Now, I know former swimmers and parents who may roll their eyes at that. Of course you must have known, they’ll say. He was your friend. But have you ever learned something dark and terrible about someone you called a friend? Someone you thought you knew? Fact is, friends are often the last to know – because, one, they don’t want to believe the worst, and two, the perpetrator will take extra measures to shield his crimes from those closest to him.

Regardless, Ugast stepped into the fire created by his old friend and he set out to save the club from imploding. “The underlying thing, for all of us,” he says, “was – I wasn’t going to let this fall apart. This team is bigger than one individual, even if his name was on the door. These kids now, and the families, they had nothing to do with what happened 28 years ago.”

As the London Olympics unfolded and Katie Ledecky raced to upset gold in the 800 free, Ugast was busy working the phones, talking to hundreds of parents. “We had great parent support, lawyers and consultants who helped walk me through it,” he says. As the most prominent club team in the Washington, D.C. area, the parents of NCAP naturally include some political heavy hitters adept at crisis management. They helped ensure that their kids’ swimming ambitions would not be derailed by the founder’s past crimes.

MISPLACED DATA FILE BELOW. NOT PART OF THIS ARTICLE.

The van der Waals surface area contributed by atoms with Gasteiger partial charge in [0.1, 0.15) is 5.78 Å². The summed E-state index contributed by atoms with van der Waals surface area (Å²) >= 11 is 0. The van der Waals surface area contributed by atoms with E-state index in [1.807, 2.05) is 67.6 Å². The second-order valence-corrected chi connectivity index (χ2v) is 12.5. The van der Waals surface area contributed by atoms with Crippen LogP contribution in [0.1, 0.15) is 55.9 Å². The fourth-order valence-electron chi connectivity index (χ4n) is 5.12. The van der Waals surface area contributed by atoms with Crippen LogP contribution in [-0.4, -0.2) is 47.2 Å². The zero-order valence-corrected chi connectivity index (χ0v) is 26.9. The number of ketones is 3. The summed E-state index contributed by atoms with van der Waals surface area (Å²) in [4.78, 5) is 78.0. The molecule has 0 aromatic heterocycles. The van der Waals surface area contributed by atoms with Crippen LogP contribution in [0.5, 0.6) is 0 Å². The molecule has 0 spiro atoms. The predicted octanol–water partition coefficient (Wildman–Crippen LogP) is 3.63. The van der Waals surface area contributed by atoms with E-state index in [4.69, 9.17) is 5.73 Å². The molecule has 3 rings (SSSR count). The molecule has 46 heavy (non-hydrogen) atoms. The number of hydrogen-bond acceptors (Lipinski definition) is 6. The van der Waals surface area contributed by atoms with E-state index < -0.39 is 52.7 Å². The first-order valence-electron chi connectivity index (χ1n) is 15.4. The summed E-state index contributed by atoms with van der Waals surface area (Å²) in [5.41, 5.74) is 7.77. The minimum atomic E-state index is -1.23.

Next, Ugast had the club valued, settled on a price, and purchased it from Curl. He ascended from COO to CEO and owner – and then stripped away the name. In early September of 2012, soon after the Games ended, the Nations Capital Swim Club was introduced. Same pools, same coaches, same swimmers – new brand.